Ryan is launching his new social networking company, WUPHF.com, and teaming up with Michael to get more investors. Pam has already invested, thinking this could be the big idea that helps her buy a new bedroom set.
Jim is on a selling streak at work and credits it all to his new life as a father. When he checks on the commission of his latest sale, he's shocked that Corporate has put a cap on how much employees can earn. Gabe doesn't see where there's a problem, and says Jim should respect the policy.
Ryan tries to convince his co-workers to invest in his company. He tells them that he has potential buyers already, but he's holding out for $1 million. Meanwhile, Oscar questions how Ryan's business can survive without making a profit, especially when Ryan only has enough money for WUPHF.com to survive for nine days.
In order to make more money, Dwight turns his building's parking lot into a hayride for little kids. Charging money, the kids can play in hay and go for rides in the back of warehouse trucks. The place brings back memories for Dwight. Meanwhile, Dwight is so busy with his new business, he forgets about his sex date with Angela.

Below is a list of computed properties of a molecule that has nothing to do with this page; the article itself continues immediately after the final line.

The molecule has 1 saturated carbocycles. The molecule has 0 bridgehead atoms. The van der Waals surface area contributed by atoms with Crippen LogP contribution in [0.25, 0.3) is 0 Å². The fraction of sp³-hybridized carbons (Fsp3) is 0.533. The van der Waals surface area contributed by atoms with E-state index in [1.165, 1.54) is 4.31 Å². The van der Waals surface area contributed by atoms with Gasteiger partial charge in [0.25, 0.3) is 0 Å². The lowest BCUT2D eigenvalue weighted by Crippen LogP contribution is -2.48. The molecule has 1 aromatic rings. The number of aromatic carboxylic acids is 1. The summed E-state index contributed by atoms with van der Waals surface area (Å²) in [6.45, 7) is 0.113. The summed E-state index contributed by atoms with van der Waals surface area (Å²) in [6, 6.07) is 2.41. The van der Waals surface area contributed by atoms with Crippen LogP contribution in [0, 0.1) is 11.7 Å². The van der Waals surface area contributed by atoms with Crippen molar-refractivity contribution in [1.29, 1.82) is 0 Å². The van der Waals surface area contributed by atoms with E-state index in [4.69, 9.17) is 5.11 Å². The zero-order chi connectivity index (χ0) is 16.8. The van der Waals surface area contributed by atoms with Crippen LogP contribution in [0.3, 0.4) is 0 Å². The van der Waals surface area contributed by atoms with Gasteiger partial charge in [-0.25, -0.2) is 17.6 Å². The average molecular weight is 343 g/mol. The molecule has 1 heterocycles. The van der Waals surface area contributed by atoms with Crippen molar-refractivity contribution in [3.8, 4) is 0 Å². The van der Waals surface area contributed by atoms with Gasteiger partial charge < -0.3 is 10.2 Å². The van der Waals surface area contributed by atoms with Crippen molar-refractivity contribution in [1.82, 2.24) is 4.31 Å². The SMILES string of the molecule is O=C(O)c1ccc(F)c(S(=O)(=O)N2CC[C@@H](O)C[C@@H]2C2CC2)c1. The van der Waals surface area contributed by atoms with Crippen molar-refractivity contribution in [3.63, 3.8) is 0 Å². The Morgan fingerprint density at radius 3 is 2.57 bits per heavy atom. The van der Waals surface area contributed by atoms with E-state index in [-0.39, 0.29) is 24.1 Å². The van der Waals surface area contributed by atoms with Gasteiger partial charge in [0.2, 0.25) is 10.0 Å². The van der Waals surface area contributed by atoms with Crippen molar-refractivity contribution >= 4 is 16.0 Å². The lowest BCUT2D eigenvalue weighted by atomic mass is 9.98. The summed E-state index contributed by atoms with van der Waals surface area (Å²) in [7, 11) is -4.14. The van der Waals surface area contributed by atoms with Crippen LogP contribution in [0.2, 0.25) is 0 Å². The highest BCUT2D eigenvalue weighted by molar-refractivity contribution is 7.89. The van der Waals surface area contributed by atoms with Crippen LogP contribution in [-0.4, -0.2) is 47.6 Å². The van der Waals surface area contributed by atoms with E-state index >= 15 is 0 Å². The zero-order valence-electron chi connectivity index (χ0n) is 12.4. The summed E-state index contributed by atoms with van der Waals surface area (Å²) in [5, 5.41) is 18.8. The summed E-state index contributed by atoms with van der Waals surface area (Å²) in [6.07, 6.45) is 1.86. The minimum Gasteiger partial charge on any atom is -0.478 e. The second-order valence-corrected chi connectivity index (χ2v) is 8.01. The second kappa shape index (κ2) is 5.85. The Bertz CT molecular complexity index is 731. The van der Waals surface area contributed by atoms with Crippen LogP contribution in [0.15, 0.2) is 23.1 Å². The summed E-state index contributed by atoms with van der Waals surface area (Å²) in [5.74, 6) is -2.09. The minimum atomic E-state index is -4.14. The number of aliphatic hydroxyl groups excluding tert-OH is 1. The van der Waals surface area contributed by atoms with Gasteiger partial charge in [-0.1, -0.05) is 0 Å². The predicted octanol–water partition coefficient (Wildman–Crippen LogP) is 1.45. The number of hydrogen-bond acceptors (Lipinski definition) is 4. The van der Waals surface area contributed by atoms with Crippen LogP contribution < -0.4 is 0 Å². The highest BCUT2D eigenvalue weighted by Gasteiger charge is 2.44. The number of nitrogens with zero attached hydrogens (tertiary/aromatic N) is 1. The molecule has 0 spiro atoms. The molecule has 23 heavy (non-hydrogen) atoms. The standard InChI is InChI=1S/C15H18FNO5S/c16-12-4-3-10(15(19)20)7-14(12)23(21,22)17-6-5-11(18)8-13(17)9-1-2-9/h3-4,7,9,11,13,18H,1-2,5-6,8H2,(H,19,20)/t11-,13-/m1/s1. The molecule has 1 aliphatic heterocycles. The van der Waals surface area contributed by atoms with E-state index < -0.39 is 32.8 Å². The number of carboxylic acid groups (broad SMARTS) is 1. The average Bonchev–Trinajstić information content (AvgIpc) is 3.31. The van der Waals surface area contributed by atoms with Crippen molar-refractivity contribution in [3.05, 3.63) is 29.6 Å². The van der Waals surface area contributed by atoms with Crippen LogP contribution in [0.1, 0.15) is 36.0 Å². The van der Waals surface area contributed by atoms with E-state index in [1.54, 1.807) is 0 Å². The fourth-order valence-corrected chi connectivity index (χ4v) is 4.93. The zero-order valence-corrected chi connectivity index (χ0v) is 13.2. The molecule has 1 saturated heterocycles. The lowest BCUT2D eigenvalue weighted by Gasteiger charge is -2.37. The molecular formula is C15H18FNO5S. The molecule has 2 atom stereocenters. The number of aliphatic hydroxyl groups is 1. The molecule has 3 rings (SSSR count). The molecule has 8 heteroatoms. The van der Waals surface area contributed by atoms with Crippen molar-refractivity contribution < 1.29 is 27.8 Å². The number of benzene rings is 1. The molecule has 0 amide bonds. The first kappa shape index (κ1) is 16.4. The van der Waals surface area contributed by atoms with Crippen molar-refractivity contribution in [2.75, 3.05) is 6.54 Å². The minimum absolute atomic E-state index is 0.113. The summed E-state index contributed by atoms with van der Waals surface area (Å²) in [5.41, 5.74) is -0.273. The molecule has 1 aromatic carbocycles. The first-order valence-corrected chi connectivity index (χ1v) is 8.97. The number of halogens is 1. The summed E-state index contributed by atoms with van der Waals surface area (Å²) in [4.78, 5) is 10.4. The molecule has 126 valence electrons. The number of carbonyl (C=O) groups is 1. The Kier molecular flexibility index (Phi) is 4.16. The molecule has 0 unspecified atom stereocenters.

Pam tries to convince Michael to back out of WUPHF.com simply because Ryan doesn't know what he's doing. Michael says he wouldn't do that to his best friend. Pam points out that Ryan is taking advantage of Michael's generosity. When Michael confronts Ryan about the company, it's clear that Ryan is only concerned about his money and not friendship.
Dwight lets his obsession with the hay place get the best of him and he crowns himself "Hay King." While this is happening, Angela strikes up a conversation with a good-looking single dad. After their talk, Angela decides to make her sex contract with Dwight null and void.
All the WUPHF.com investors ambush Ryan in the break room and demand their money back. When it comes time for Michael to speak up, he says he's not selling his shares. Michael tells Ryan that he believes in him, and he has nine days to earn everybody's money back.